The article DNA-assembled visible nanodandelions with explosive hydrogen-bond breakage achieving uniform intra-tumor distribution (UITD)-guided photothermal therapy was published in Biomaterials by Professor Zeyu Xiao Lab of Basic Medical Sciences in March 2022, designed a visualized nanomachine similar to dandelion structure based on DNA self-assembly technology and named it DNA-assembled visible nanodandelions. The nanodandelions used the explosive pyrolytic dissociation property of hydrogen bond in DNA double strand, dissociating the photothermal reagent from large particle size to small particle size in tumor, visually monitoring its spatio-temporal uniform dispersion process in tumor tissue, and significantly improving the photothermal therapy efficacy.
Photothermal therapy (PTT) has received increasing attention for treating tumors. However, a long-standing challenge in PTT is non-uniform distribution of photothermal agents (PAs) in tumor tissues, resulting in limited therapeutic efficiency. Herein, inspired by dandelions blowing away by the wind, we have designed a DNA-assembled visible GRS-DNA-CuS nanodandelion, which can achieve uniform intra-tumor distribution (UITD) of PAs, thus enhancing the photothermal therapeutic efficiency. GRS-DNA-CuS is featured by the formation of hydrogen bond between the core of single-strand DNA-modified Raman nanoprobes (GRS) and the shell of complementary single-strand DNA-modified CuS PAs. Under Raman imaging-guided 1st NIR irradiation, hydrogen bond in GRS-DNA-CuS is explosively broken, resulting in large-sized GRS-DNA-CuS (∼135 nm) be completely dissociated into GRS and ultra-small CuS PAs (∼12 nm) within 1 min. Such an explosive dissociation instantly enhances the local concentration of ultra-small CuS PAs and slightly rises intra-tumor temperature, thus increasing the diffusion coefficient of PAs and promoting their UITD. This UITD of CuS PAs enhances the photothermal anti-tumor effects. Three out of five tumors are completely eliminated under photoacoustic imaging-guided 2nd NIR irradiation. Overall, this study provides one UITD-guided PTT strategy for highly effective tumor treatment by exerting explosive breakage property of hydrogen bond, broadening the application scope of DNA-assembly technique in oncology field.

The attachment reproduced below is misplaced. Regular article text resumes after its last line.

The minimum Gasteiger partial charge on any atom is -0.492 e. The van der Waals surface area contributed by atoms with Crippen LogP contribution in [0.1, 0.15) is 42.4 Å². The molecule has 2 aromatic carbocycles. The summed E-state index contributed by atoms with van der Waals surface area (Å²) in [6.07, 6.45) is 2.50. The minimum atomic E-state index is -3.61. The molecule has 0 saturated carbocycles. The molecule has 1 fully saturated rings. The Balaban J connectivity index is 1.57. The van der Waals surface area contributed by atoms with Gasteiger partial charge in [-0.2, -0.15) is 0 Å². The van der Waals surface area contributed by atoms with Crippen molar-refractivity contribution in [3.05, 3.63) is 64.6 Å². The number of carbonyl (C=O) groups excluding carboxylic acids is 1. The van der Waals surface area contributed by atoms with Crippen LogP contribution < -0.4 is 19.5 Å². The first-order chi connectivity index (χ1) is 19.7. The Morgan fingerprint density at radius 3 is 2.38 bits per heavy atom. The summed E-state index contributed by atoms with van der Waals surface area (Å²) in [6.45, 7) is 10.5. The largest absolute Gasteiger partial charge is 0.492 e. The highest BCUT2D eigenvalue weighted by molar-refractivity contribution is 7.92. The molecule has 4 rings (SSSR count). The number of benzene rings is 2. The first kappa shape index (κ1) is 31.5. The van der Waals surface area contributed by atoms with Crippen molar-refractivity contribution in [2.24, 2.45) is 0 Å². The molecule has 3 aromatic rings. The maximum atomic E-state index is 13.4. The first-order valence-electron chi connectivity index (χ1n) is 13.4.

Laboratory of Visualized Drug Delivery
The group has been dedicated to develop visualized drug delivery systems with high sensitivity and high selectivity for disease diagnosis and therapy, by using interdisciplinary technologies and methods (e.g. chemistry, biology, pharmacology and molecular imaging). The specific research contents are as follows:
(1) Developing visualized drug delivery systems based on in-vivo optical imaging (such as Raman imaging) or nuclear medical imaging technologies, for intra-operative diagnosis and removal of residual micro-tumors, reversing targeted-drug resistance, medication guidance and treatment evaluation;
(2) Investigating oral drug delivery system for naked-eye visualization and treatment of colon diseases at the early stage;
(3) Designing DNA-modularied programmable bivalent drugs for precise receptor regulation.
Recently, we have published more than 40 research articles in the international academic journals (e.g. Chem Soc. Rev., Nature Comm. Angew. Chem., Nano Lett, ACS Nano, Adv Funct Mater., etc), and three Book Chapters. Among them, there has been 1 article cited more than 1000 times, 5 articles cited more than 200 times, 7 articles cited more than 100 times, and 3 articles selected as the highly cited papers by ESI. One visualized drug delivery system has begun clinical trial stage. In addition, we also have applied/authorized two international patents and one domestic patent.